How can I tell if my Mom is giving up and wanting to die?

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She had a stroke 4 years ago also has high bp and afib. Recently, she has begun breathing heavy upon mild exertion less communicative uninterested in visitors sleeping more during the day with some restlessness at night cant get straight answers from cardiologist

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First of all is her A fib well controlled. if not it is very very exhausting for the patient. not getting enough oxygenated blood to the lungs as well as pulmonary issues can cause difficulty breathing. Afib in itself can lead to heart failure if it is caused by disease of the heart valves which can not pump effectively. Is she in any condition to be dragged around to undergo testing and would she agree to it anyway. Apart from telling you what is wrong with her the treatment will likely not change because it will continue to be mainly symptomatic.
I can not tell you if she has given up as such she is clearly very tired and her body is showing signs of winding down.
The test garden artist mentioned is called spirometery and is very simple requiring the patient just to puff into a tube. It is linked to a computer which prints out a graph telling the dr how much air her lungs are capable of taking in. Don't worry about testing her Oxygen saturation at home, you know she is short of breath so leave it at that. Have you considered hospice. Ask her cardiologist if he would recommend it. if you have hospice the RNs will assesss her and be on the look out for things like pneumonia. it really all boils down to your mother's wishes and wether she can and wants to tolerate Dr visits and tests which will be totally exhausting. the cardiologist probably already knows the answers to all these questions but may be wanting to spare Mom or you the bad news, You have a right to know so press hard for answers and don't; leave till you get them. if you think you want hospice you can just call them yourself and they will come out and evaluate Mom and then you can ask her Dr to make a recommendation. many people don't know they can just contact hospice themselves and wait for the dr to suggest it when you could have enjoyed the benefits much earlier. Blessings
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She could also be having congestive heart failure, and it is not fair you have to think she is psychologically giving up when it is so likely something physical giving out. I found a lot of times you really have to push on doctors and other health care providers to give it to you straight, we often don't realize that we are seeing one thing that seems very obvious to us, but a loved one who is not going to be able to be objective, even if they are unusually medically sophisticated, really needs told some basic things in plain English. That said, there are meds that help with a failing heart, and significantly and a chest x-ray and maybe an echocardiogram would tell them if adjustments need to be made.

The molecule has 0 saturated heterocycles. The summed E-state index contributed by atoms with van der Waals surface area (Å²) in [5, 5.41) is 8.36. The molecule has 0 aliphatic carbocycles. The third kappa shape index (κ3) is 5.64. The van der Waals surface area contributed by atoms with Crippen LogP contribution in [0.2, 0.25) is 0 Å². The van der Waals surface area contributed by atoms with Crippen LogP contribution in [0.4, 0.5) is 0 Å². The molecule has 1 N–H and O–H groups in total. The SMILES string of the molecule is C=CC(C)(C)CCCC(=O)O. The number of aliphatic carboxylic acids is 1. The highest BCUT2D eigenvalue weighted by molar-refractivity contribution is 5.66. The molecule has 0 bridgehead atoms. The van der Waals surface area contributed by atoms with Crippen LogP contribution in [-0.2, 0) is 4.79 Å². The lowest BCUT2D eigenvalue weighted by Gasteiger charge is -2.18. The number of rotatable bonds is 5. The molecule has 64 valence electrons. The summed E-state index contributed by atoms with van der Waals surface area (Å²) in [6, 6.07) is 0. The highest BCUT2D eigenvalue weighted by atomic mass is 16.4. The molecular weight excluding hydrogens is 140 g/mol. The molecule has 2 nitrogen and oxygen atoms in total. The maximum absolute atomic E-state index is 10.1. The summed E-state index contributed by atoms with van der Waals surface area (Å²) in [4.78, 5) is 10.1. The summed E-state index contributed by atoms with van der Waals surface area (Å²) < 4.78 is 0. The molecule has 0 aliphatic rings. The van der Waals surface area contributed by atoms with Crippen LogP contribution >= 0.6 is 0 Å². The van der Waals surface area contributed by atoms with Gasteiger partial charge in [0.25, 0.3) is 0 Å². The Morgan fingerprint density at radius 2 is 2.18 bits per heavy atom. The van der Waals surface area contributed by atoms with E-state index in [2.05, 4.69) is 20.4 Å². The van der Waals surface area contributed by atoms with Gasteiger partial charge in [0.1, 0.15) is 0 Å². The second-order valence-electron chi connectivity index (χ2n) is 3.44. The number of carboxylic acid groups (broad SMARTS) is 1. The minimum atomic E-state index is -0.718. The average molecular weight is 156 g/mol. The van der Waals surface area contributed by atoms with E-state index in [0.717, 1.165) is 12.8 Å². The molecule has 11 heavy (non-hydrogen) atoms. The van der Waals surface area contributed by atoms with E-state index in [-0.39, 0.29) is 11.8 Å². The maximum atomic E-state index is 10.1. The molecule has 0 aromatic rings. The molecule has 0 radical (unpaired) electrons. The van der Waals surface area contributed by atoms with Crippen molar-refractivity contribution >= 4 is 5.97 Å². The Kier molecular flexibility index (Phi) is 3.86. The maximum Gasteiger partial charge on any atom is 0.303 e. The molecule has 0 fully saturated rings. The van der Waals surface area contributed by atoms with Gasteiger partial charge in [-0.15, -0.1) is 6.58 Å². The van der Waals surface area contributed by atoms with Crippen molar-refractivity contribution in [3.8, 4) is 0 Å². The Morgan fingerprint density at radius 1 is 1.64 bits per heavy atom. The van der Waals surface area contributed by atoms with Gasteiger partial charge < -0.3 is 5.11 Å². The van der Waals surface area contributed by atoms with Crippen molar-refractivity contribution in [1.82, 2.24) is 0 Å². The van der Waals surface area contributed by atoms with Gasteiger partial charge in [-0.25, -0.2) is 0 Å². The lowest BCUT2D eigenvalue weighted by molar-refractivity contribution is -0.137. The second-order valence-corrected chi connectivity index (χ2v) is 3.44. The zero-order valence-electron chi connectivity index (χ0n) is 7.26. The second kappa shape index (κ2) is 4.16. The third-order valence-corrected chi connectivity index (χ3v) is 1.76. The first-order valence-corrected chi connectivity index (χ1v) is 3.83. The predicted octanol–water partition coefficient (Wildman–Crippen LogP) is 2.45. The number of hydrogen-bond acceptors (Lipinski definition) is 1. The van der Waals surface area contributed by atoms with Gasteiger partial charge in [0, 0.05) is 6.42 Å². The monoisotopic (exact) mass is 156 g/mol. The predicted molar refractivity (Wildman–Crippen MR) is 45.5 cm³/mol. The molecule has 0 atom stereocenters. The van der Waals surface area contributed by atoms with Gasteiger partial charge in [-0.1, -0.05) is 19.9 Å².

That said, its possible she is already on all the meds that will help, and the other thing you have to help decide is how aggressive to be with more care. It is not an easy thing, or an easy time, and my heart and prayer goes out to you!
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Breathing heavy on mild exertion could suggest a pulmonary issue. Find a pulmonologist ASAP and have her tested. She may just need oxygen.

If she a smoker?

You can also buy a pulse oximeter to check her oxygen saturation rate (SAT rate) when she's stationary and after exertion. There are different threat levels - we've been told by different doctors as well as home care people that 95% SAT rate is great, even 90% is great; other medical professionals will say that 90% is on the low end. But concern generally increases below 90% SAT rate.

Medicare has standards which need to be met to provide oxygen during the day and at night. A pulmonologist would probably first test SAT rate while walking, do a test (the name of which I can't remember right now but it involves breathing into a machine which measures pulmomary capacity), and/or order a night monitor test.

If she's having difficult breathing, she will become tired more easily and likely want to sleep more.

Other facts that could cause respiratory distress are no a/c in the home, high levels of humidity, dust in the environment, smoking.

Best to get a pulmonary eval ASAP, and at least rule that out or get treatment for it.

Ba8alou asked about pneumonia. If she's bringing greenish (even pale green) sputum when she coughs, it's indicative of an infection, possibly pneumonia. Could also be bronchitis. That's an indication for a visit to the ER to get a Dx and antibiotics.
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Sorry I can't give a better answer but I can relate, I do think my Mom has given up and is ready to go. She doesn't want to go to the dr at all. I don't know what to do either. She takes her meds but is just waiting on her time she says
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Get a second opinion from a new Cardiologist. Maybe it is as simple as she needs a different type or different dosage of blood pressure pills. Having high blood pressure and A-fib can happen to even younger people, and they live normal lives.
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Does she pneumonia?
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